Osteoporosis: when bones become brittle

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Early therapy is crucial for the course of the disease

Osteoporosis develops gradually and therefore often begins unnoticed. Many sufferers only learn about their disease after a broken bone. Nationwide around eight million people suffer from osteoporosis, women about five times more often than men - mostly without knowing it. However, the sooner doctors recognize the so-called bone loss, the better the therapy will work. With early, orthopedic treatment, the decreasing bone density can even be reversed.

"Dull lower back pain is often the first symptom to indicate osteoporosis, while severe, selective pain indicates an advanced stage," explains Dr. Ramin Nazemi from orthonet-NRW, an association of established orthopedic surgeons in North Rhine-Westphalia. In addition, changes in posture and reduced body size indicate a decrease in bone mass. In the late stage, many patients experience broken bones that occur for no apparent reason. Even minimal loads such as stooping, a slight fall or even a simple sneeze may then be enough to cause fractures. Not only do they cause extremely severe pain, they often cause further fractures and complications. As a result, many affected people no longer trust even the smallest movements and live constantly in fear.

Osteoporosis is a metabolic disease of the bones, in which the organism breaks down more bone mass than new. As a result, the skeleton loses stability. The causes are genetic factors, estrogen deficiency after the menopause, permanent cortisone intake, hyperthyroidism or other diseases. But also the way of life, especially nutrition, plays an important role. There is also a lack of physical activity. "Many patients lay the foundation for their illness in childhood, as the basis for strong bones is created in the growth phase," reports Dr. Nazemi. Basically, however, a kind of “account” for bone stability can be established up to the age of 40. Regular exercise, calcium-rich food and an adequate supply of vitamin D already make an important contribution to prevention. It is also important to avoid the consumption of "bone robbers" such as nicotine and alcohol and foods rich in phosphates such as meat or sausages, coffee and cola.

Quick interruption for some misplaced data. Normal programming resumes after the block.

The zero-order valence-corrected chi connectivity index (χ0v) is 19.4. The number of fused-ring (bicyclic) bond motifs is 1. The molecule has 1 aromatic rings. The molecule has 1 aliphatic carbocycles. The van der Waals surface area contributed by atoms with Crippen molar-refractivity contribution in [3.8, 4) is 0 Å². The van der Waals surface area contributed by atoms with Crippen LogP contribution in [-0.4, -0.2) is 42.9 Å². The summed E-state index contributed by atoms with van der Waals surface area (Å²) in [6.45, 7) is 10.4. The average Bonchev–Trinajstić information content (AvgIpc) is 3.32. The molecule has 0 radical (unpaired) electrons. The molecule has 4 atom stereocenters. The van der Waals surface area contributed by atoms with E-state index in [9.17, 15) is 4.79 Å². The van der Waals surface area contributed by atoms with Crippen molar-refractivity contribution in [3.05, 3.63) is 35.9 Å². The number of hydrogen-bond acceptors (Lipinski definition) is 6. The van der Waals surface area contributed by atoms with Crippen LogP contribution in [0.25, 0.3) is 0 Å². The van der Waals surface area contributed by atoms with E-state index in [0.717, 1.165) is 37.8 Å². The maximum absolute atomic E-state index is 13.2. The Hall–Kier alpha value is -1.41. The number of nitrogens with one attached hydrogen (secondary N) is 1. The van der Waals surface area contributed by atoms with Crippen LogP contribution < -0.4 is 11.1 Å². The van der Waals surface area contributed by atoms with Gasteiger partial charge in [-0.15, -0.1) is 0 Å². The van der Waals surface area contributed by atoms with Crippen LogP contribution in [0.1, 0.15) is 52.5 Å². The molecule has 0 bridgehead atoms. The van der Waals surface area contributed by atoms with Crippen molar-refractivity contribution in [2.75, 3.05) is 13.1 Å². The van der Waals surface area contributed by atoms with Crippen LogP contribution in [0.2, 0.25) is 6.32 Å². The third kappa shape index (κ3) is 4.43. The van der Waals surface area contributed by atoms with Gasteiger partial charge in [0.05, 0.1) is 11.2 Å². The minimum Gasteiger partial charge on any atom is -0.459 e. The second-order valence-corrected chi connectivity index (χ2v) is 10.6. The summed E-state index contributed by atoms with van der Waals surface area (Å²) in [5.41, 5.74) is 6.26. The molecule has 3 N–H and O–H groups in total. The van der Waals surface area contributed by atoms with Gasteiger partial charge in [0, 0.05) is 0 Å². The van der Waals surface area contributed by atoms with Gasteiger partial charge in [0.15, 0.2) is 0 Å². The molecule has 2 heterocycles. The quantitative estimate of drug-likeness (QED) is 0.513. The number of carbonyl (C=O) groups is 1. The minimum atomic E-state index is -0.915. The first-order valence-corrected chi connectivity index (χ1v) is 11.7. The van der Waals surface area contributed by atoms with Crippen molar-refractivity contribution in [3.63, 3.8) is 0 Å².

A simple bone density measurement is sometimes sufficient to determine osteoporosis. However, computed tomography, certain blood tests or mobility tests by an orthopedist often provide information. If the specialist comes to the appropriate diagnosis, special medications are an important part of the therapy. There are now a number of medicinal substances that specifically stop bone loss, stimulate their build-up and thus protect them from painful and serious fractures. In addition, orthopedic surgeons can, if necessary, strengthen the spine with surgery or replace an unstable joint to avoid further injuries. However, early professional treatment can successfully stop the progression of the disease in many patients, reduce the risk of complications and even increase the bone density again. (pm)

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